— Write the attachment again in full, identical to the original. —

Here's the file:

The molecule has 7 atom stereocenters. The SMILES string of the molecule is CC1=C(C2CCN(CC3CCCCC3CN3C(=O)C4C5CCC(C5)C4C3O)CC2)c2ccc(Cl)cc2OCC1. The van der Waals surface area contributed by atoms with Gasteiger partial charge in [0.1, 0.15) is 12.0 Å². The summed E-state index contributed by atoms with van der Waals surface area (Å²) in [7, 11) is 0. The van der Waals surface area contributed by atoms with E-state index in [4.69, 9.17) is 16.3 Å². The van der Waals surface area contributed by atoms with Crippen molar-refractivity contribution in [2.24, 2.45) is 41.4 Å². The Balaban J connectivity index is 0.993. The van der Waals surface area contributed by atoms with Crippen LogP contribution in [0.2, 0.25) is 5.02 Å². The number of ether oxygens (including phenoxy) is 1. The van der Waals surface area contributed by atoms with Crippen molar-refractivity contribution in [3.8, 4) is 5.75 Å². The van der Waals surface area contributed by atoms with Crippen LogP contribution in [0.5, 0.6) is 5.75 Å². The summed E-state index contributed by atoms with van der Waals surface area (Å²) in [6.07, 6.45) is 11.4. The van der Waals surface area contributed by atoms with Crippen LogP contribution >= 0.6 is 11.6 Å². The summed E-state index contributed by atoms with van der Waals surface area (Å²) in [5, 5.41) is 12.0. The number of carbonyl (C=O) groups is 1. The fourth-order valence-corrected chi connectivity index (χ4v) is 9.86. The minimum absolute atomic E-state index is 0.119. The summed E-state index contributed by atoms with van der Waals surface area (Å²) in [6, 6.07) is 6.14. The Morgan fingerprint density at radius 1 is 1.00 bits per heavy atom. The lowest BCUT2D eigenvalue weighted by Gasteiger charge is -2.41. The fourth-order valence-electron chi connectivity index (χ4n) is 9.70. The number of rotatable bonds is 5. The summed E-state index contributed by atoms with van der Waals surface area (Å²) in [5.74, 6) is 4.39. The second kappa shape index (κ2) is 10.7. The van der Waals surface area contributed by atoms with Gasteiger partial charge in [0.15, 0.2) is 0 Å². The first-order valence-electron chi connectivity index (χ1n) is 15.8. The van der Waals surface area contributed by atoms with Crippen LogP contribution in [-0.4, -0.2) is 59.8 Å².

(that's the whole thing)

The molecule has 7 atom stereocenters. The SMILES string of the molecule is CC1=C(C2CCN(CC3CCCCC3CN3C(=O)C4C5CCC(C5)C4C3O)CC2)c2ccc(Cl)cc2OCC1. The van der Waals surface area contributed by atoms with Gasteiger partial charge in [0.1, 0.15) is 12.0 Å². The summed E-state index contributed by atoms with van der Waals surface area (Å²) in [7, 11) is 0. The van der Waals surface area contributed by atoms with E-state index in [4.69, 9.17) is 16.3 Å². The van der Waals surface area contributed by atoms with Crippen molar-refractivity contribution in [2.24, 2.45) is 41.4 Å². The Balaban J connectivity index is 0.993. The van der Waals surface area contributed by atoms with Crippen LogP contribution in [0.2, 0.25) is 5.02 Å². The number of ether oxygens (including phenoxy) is 1. The van der Waals surface area contributed by atoms with Crippen molar-refractivity contribution in [3.8, 4) is 5.75 Å². The van der Waals surface area contributed by atoms with Crippen LogP contribution in [0.5, 0.6) is 5.75 Å². The summed E-state index contributed by atoms with van der Waals surface area (Å²) in [6.07, 6.45) is 11.4. The van der Waals surface area contributed by atoms with Crippen LogP contribution >= 0.6 is 11.6 Å². The summed E-state index contributed by atoms with van der Waals surface area (Å²) in [5, 5.41) is 12.0. The number of carbonyl (C=O) groups is 1. The fourth-order valence-corrected chi connectivity index (χ4v) is 9.86. The minimum absolute atomic E-state index is 0.119. The summed E-state index contributed by atoms with van der Waals surface area (Å²) in [6, 6.07) is 6.14. The Morgan fingerprint density at radius 1 is 1.00 bits per heavy atom. The lowest BCUT2D eigenvalue weighted by Gasteiger charge is -2.41. The fourth-order valence-electron chi connectivity index (χ4n) is 9.70. The number of rotatable bonds is 5. The summed E-state index contributed by atoms with van der Waals surface area (Å²) in [5.74, 6) is 4.39. The second kappa shape index (κ2) is 10.7. The van der Waals surface area contributed by atoms with Gasteiger partial charge in [0.15, 0.2) is 0 Å². The first-order valence-electron chi connectivity index (χ1n) is 15.8. The van der Waals surface area contributed by atoms with Crippen LogP contribution in [-0.4, -0.2) is 59.8 Å².